6.17 alcohol

The city of Richmond has received almost 700 responses to a community survey which was available online Friday.

The survey was to gauge public response to allowing golf carts on city roads and packaged alcohol sales on Sunday.

While there are still several weeks for people to take the survey, City Manager Rob Minerich shared some early statistics on Monday.

According to the city manager, the number of responses were tallied Monday afternoon.

He added 12% of the responses to the survey were from business owners.

For the matter of allowing golf carts on city streets in Richmond, as of Monday, 51% are against the idea with 49% in favor.

Minerich said the numbers are closer than he thought they would be, with early opinions of people largely against the notion.

However, 63% of Richmond residents that have completed the survey thus far, said they would have no means to purchase a golf cart.

The other focus of the survey regarding Sunday packaged alcohol sales has a much larger margin in early numbers.

According to Minerich, 89% of survey-takers are for the sale of packaged goods on Sunday, which would fall in line with the other days of the week when it is permitted.

Eleven percent of survey takers said ‘no.’

Minerich was not able to give comments for either way people voted, but said comments would be prepared for the commission and submitted to public record closer to the final date the survey is available.

He encourages others who have not taken the survey to do so, in order for the city to have as much feedback as possible.

“I think surveys are a good idea for these more controversial issues to get the word of the people in order to help the commission make a decision,” he said. “The more input we can get, the better.”

Once the July 18 deadline has closed for submissions, the data will be finalized and discussed at the city’s July 20 workshop meeting. A vote could potentially be made on the city’s first in-person meeting in more than a year on July 27.

While it is impossible to know how the commissioners will vote when the day comes, some have voiced their opinions on the matter.

On the matter of golf carts, Commissioner Jim Newby said he could understand how it would certainly be good in some situations.

However, in a previous meeting, the idea of golf carts on roads was presented by a citizen who compared the situation to Naples, Florida.

As a former resident of Naples himself, Newby said this comparison was just not an equal playing field. According to Newby, Richmond and Naples are laid out entirely different.

Even with allowing golf cart use in certain areas, he added, the city could run into trouble if people did venture outside of the streets pre-approved by the commission.

As far as alcohol sales on Sunday, Newby said it was a touchy situation.

“It is and it always has been,” he said. “We are in the Bible-belt, but times have changed.”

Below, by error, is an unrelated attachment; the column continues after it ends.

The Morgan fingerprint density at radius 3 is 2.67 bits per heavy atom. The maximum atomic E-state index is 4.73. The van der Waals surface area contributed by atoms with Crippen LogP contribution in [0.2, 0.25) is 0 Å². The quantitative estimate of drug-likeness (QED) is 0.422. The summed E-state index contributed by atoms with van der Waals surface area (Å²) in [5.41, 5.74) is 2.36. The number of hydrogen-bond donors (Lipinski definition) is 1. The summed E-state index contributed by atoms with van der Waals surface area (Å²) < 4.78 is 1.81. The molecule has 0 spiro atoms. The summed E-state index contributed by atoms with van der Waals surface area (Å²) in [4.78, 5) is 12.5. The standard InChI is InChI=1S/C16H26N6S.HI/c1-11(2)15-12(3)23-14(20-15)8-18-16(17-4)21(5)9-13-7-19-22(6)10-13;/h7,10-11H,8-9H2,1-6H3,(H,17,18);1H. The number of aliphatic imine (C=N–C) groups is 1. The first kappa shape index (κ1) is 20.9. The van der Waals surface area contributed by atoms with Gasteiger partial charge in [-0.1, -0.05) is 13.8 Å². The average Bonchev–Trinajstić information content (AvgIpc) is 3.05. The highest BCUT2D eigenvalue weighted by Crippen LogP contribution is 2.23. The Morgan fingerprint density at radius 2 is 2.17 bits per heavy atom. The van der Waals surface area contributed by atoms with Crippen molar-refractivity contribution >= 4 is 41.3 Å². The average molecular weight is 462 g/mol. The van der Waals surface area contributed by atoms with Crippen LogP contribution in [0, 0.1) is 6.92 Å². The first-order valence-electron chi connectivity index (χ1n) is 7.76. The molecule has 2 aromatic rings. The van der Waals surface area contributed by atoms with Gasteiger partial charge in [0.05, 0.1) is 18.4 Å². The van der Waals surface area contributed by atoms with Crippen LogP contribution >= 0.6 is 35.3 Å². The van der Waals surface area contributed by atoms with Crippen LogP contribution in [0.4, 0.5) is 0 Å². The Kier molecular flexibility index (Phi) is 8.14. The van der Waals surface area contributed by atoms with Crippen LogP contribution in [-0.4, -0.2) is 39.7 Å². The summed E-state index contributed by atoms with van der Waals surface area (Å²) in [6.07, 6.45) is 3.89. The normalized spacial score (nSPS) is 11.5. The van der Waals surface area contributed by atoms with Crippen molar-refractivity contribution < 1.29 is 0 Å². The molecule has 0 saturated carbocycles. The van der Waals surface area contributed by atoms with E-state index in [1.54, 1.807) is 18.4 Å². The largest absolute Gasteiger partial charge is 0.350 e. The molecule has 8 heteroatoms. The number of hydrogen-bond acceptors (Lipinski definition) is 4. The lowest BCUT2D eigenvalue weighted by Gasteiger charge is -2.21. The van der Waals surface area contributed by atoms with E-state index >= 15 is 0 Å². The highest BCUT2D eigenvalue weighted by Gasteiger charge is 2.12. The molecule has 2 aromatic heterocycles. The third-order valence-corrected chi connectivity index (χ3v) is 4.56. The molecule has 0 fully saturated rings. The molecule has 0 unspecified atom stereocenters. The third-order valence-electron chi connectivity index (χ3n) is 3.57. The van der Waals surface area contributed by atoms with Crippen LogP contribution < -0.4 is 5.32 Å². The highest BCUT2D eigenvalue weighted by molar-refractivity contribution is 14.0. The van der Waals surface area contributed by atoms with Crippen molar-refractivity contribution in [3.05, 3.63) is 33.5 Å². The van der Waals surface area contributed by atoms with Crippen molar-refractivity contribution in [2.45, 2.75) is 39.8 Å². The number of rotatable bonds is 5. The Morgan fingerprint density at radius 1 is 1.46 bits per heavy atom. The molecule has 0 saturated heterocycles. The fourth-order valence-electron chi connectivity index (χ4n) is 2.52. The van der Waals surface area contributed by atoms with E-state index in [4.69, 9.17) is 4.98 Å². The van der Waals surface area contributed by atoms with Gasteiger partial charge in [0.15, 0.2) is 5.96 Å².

He said things can become dicey within the fine print of whether beer or liquor could be sold, if it is packaged or not, if it is a bar or a restaurant with food.

Newby said he is all for all-or-nothing.

“The people who want to drink, they will either get out to get it on Saturday, or they will drive to Lancaster or Lexington,” he said.

Commissioner Ed McDaniel said he thinks Sunday sales are a good idea for the city, and long overdue.

“I have been doing my research on this subject since the survey was introduced and found a study of 39,000 alcohol-related traffic accidents in Kentucky and concluded that residents of dry counties are more likely to be involved in such crashes, possibly because they have to drive farther from their homes to consume alcohol, thus increasing impaired driving exposure,” McDaniel said.

This information can be found on Alcohol Laws of Kentucky.

“In a time in our lives where we are all recovering from the financial effects of COVID-19, I feel we need to open all avenues available to help our businesses in our community, from our grocery stores and gas stations,” he added.

Golf carts, he said, were okay in his opinion if utilized in certain developments. He felt there is a high safety risk when you put a cart on the street.

“If an individual or a family were to be ran over by a vehicle and hurt, I would feel extremely bad had I voted yes,” he said. “If the majority of the community is for it then we would have to sit down and go over some proper guidelines so that they could be utilized safely."

The debate of allowing Sunday sales in Richmond and Madison County is a hot-button topic that has been long-standing.

Even during the last election cycle, Commissioner Mike Brewer faced a question about alcohol sales at a commissioner forum held in 2020.

At the time, he said the city needed to think of new ways to generate income and revenue, and that could include less restrictions on alcohol sales.

“We have got to start thinking of things outside of the box to increase revenue, and tax dollars,” he said previously. "I have dealt with, over the years, many times, with alcohol issues in Richmond so I am well aware of the plight it plays on people and how you are perceived by supporting that, but it is just about income now. It is what we have to do to make our places survive." 

Commissioner Krystin Arnold was contacted by The Register, but did not respond by the time of publication. 

The final day for people to submit their survey answers is July 18. To take the survey visit, https://forms.gle/qk32Ni6AVCiHYbxi8.

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